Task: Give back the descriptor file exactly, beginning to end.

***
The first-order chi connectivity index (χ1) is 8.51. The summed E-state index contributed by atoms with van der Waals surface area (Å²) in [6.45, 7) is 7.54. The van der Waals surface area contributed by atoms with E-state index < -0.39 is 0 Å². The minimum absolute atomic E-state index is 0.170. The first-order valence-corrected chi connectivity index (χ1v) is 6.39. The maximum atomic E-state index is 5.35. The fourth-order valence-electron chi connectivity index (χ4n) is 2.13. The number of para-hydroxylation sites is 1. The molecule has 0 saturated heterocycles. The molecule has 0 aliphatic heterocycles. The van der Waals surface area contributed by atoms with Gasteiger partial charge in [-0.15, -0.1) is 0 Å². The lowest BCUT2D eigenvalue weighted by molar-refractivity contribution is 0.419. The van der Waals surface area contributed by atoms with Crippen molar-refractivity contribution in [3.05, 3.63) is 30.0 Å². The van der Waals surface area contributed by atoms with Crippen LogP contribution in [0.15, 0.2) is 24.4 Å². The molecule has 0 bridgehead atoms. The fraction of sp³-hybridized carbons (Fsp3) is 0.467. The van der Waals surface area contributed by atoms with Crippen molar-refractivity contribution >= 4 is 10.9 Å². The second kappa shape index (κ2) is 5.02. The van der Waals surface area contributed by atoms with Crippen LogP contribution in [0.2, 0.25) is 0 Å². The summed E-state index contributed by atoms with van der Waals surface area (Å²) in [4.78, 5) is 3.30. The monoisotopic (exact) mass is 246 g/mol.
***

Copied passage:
The first-order chi connectivity index (χ1) is 8.51. The summed E-state index contributed by atoms with van der Waals surface area (Å²) in [6.45, 7) is 7.54. The van der Waals surface area contributed by atoms with E-state index < -0.39 is 0 Å². The minimum absolute atomic E-state index is 0.170. The first-order valence-corrected chi connectivity index (χ1v) is 6.39. The maximum atomic E-state index is 5.35. The fourth-order valence-electron chi connectivity index (χ4n) is 2.13. The number of para-hydroxylation sites is 1. The molecule has 0 saturated heterocycles. The molecule has 0 aliphatic heterocycles. The van der Waals surface area contributed by atoms with Gasteiger partial charge in [-0.15, -0.1) is 0 Å². The lowest BCUT2D eigenvalue weighted by molar-refractivity contribution is 0.419. The van der Waals surface area contributed by atoms with Crippen molar-refractivity contribution in [3.05, 3.63) is 30.0 Å². The van der Waals surface area contributed by atoms with Crippen LogP contribution in [0.15, 0.2) is 24.4 Å². The molecule has 0 bridgehead atoms. The fraction of sp³-hybridized carbons (Fsp3) is 0.467. The van der Waals surface area contributed by atoms with Crippen molar-refractivity contribution >= 4 is 10.9 Å². The second kappa shape index (κ2) is 5.02. The van der Waals surface area contributed by atoms with Crippen LogP contribution in [0.2, 0.25) is 0 Å². The summed E-state index contributed by atoms with van der Waals surface area (Å²) in [4.78, 5) is 3.30. The monoisotopic (exact) mass is 246 g/mol.